And I'm not saying I don't have days where my diet consists entirely of pizza and cheesecake ... But I try to do that sparingly because, well, I don't want to be fat and those things have a lot of calories. :-)

    It's not following the food pyramid. He created a whole new pyramid with 90% plant food. And 10% animal products.
    Oh, I get that he made it more complicated and all of that. But the idea is the same. To me, it's just eating healthy as far as I can tell, mostly plant-based. I just don't get the need to label it and write a whole book.

    Man, I really need to cash in on my green M&M diet. I'm a writer, so it should be pretty easy to write the book and start raking in the cash.

    Most of the book is about the research behind this way of eating along with recipes to make it easier. It's not just about eating healthy, it's about knowing what the healthiest foods are and what proportion of those foods will provide a balanced assortment of micro and macro nutrients. The plan takes discipline and may be too hardcore for many people to feel comfortable with but I don't believe I've ever seen a more healthy eating plan backed up with this much research before and I've read a multitude of books on nutrition.

    What are his recommendations for protein and fat (in either percentages or grams)? What is his support for his 90% plant position?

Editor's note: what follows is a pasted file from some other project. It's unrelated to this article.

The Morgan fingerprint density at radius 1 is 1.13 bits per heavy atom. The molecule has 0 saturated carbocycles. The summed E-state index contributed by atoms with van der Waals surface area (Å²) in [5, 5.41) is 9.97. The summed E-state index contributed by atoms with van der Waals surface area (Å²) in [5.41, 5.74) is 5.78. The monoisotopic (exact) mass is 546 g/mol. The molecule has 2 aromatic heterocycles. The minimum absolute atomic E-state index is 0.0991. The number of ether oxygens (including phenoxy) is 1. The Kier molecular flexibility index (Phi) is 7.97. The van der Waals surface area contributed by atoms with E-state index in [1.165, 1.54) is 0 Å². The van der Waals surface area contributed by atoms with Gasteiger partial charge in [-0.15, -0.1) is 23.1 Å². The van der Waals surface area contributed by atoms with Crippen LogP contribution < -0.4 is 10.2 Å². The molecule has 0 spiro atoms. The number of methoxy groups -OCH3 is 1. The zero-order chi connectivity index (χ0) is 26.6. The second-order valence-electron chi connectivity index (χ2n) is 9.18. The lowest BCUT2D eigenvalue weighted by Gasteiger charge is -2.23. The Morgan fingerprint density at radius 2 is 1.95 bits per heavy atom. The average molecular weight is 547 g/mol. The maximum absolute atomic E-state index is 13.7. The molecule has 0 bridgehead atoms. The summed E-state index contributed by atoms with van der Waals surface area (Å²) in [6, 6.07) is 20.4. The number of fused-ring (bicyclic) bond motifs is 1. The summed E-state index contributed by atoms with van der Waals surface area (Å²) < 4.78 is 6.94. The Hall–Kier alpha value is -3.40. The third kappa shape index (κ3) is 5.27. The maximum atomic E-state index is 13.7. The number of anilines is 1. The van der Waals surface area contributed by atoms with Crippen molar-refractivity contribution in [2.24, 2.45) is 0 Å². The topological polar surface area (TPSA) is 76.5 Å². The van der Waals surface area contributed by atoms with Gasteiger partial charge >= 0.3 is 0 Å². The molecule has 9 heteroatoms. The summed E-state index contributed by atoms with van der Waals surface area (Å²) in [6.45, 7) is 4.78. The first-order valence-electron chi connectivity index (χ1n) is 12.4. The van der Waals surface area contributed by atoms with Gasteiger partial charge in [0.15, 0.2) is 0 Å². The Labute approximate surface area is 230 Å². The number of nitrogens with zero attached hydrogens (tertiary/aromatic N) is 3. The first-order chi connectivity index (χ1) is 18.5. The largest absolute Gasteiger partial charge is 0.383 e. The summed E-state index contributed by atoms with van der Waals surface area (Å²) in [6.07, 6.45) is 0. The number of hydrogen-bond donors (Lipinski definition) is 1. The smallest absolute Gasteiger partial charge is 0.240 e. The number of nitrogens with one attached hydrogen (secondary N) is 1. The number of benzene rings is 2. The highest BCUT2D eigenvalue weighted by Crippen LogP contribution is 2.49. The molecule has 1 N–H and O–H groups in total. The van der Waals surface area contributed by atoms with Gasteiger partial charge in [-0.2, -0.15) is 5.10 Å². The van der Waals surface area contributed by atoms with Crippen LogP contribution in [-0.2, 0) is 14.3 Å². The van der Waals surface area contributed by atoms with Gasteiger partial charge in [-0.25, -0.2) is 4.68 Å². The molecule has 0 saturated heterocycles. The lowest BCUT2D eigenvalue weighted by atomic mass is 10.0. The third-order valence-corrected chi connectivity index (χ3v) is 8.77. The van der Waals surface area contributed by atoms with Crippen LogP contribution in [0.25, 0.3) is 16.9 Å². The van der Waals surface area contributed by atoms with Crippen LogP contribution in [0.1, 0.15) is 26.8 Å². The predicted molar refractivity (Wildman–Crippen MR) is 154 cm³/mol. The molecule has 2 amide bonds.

Well without having the book in front of me right now I remember he did not believe in calculating macros as a percentage of food intake and stated that a certain magical ratio of c/p/f that provided excellent health was a fantasy. I believe he recommended getting 80 g of protein (50 bare minimum) and said that the numerous vegetables eaten per day mixed with at least 1 cup of beans would cover that. I don't remember a specific fat gram recommendation but he recommended at least 1.5 oz of nuts per day along with everything else would cover any fat needs.

    The research on plant foods as the healthiest food available to us is extensive as is the research on how processed foods and diets high in animal products promote obesity and disease. He recommends absolutely no processed food and a maximum of 10% of your calories should come from animal products (ideally 0%) due to their correlation with various diseases/cancers.
  • jofjltncb6
    jofjltncb6 Posts: 34,426 Member
    And isnt most of this discussion rendered moot because of vitamin supplements?
    Nope. I don't think there's consensus that our bodies absorb the nutrients from vitamins in pill form the same as food, and there are many more nutrients (using that term broadly) than the average person's "One a day" supplies.

    malnutrition is extremely rare in the western diet. extremely rare. so the presumption that a so-called nutritarian diet provides a richer dietary intake of micronutrients seems a bit spurious to me.

    i think this is the point reality_is_harsh is making. you don't get extra credit for eating more micronutrients than your body can actually use.